Tibetan Student Who Promoted Tibetan Culture Is Freed From Jail

2014-12-04
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Dorje Rinchen in an undated photo.
Dorje Rinchen in an undated photo.
(Photo courtesy of an RFA listener.)

Prison authorities in northwestern China’s Qinghai province have freed a young Tibetan jailed for promoting Tibetan language and culture, releasing him before his full term was served without any explanation, sources said.

Dorje Rinchen, formerly a middle school student in Rebgong (in Chinese, Tongren) county in the Malho (Huangnan) Tibetan Autonomous Prefecture, was released in good health and returned home earlier this week, a local source told RFA’s Tibetan Service.

“He was detained on Nov. 26, 2012, and held in Jianxin prison in Qinghai for two years and was freed on Dec. 2, 2014,” the source said, speaking on condition of anonymity.

“On Dec. 3, many of his relatives and friends gathered at his house to welcome his release,” the source said, adding, “He is said to be in good health.”

The main reason for Rinchen’s detention was “the key role” he had played in establishing a Tibetan Cultural Service Center in Rebgong dedicated to promoting Tibetan traditions and to ending community conflict, public intoxication, and theft, the source said.

“He was vice president of the center, and because of his involvement in work for Tibetan culture, he was taken into custody and held until now.”

Defending language, traditions

Separately, a Tibetan living in Europe confirmed Rinchen’s release, citing local contacts in Rebgong.

Rinchen, a native of Rebgong’s Dowa Kyinga village, had been detained during a period when many other local Tibetans were rounded up “for opposing Chinese policies and actions,” the source, named Sonam, said.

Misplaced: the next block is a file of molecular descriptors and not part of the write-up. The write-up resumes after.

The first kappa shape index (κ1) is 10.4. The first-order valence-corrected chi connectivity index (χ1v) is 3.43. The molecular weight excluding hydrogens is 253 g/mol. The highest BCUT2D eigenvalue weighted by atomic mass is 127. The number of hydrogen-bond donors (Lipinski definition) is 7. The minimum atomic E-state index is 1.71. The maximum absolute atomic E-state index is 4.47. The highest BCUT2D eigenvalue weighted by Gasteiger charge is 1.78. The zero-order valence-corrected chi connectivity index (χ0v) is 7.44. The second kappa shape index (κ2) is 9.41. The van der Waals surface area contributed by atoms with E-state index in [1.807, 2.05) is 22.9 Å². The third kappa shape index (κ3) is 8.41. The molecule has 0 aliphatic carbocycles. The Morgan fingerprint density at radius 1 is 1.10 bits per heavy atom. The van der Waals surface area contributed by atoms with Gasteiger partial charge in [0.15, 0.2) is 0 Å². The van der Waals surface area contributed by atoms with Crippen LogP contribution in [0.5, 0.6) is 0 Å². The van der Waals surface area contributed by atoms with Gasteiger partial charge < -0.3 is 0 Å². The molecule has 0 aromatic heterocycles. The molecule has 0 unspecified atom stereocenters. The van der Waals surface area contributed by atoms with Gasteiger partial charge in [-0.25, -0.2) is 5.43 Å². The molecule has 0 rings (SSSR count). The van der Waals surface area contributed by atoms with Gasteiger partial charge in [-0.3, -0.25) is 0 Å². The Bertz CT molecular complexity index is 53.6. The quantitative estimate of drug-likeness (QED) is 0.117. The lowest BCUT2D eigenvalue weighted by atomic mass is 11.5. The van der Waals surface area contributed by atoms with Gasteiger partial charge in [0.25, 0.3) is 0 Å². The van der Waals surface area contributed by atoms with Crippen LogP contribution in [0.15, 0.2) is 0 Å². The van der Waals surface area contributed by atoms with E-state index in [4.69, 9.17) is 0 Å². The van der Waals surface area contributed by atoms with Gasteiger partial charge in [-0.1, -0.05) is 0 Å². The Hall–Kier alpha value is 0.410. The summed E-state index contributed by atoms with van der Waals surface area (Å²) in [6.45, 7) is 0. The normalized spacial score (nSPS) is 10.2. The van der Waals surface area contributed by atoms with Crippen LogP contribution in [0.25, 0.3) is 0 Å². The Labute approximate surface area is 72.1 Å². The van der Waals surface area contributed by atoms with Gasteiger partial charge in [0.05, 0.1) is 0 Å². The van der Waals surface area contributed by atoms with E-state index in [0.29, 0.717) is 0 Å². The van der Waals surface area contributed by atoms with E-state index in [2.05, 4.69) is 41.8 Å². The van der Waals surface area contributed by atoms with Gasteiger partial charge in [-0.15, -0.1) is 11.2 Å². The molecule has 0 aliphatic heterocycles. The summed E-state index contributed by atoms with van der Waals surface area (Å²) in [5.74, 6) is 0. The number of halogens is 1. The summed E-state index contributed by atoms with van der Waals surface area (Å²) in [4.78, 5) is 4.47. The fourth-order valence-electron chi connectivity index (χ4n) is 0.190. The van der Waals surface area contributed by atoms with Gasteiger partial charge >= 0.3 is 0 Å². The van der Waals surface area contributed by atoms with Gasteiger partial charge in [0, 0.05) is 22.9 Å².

“At his initiative, the Tibetan Cultural Service Center, was started to protect and promote the Tibetan language and to defend Tibetan nomadic traditions,” Sonam added.

“Sometime in the beginning of February 2013, he was sentenced to two years and six months in jail,” he said.

“He was then held in Jianxin prison in Qinghai until his release on Dec. 2, 2014.”

Tibetans have long complained about eroding religious, cultural, and linguistic traditions in Tibetan-populated regions of China, and language rights have become a particular focus for Tibetan efforts to reassert national identity in recent years, sources say.

On Nov. 9, 2012, several thousand students took to the streets in Rebgong to demand greater rights, including the right to use Tibetan as their language of instruction in the schools.

The students shouted slogans calling for the “equality of nationalities and freedom of languages” and demanding the return of Tibetan spiritual leader the Dalai Lama, who lives in exile in India, sources told RFA in earlier reports.

Sporadic demonstrations challenging Chinese rule have continued in Tibetan-populated areas of China since widespread protests swept the region in 2008, with 133 Tibetans to date setting themselves ablaze to oppose Beijing’s rule and call for the return of exiled spiritual leader the Dalai Lama.

Reported by Kunsang Tenzin for RFA’s Tibetan Service. Translated by Karma Dorjee. Written in English by Richard Finney.

CH. 1: MANDARIN | CANTONESE

CH. 2: VIETNAMESE | BURMESE | KOREAN

CH. 3: KHMER | LAO | UYGHUR

CH. 4: TIBETAN

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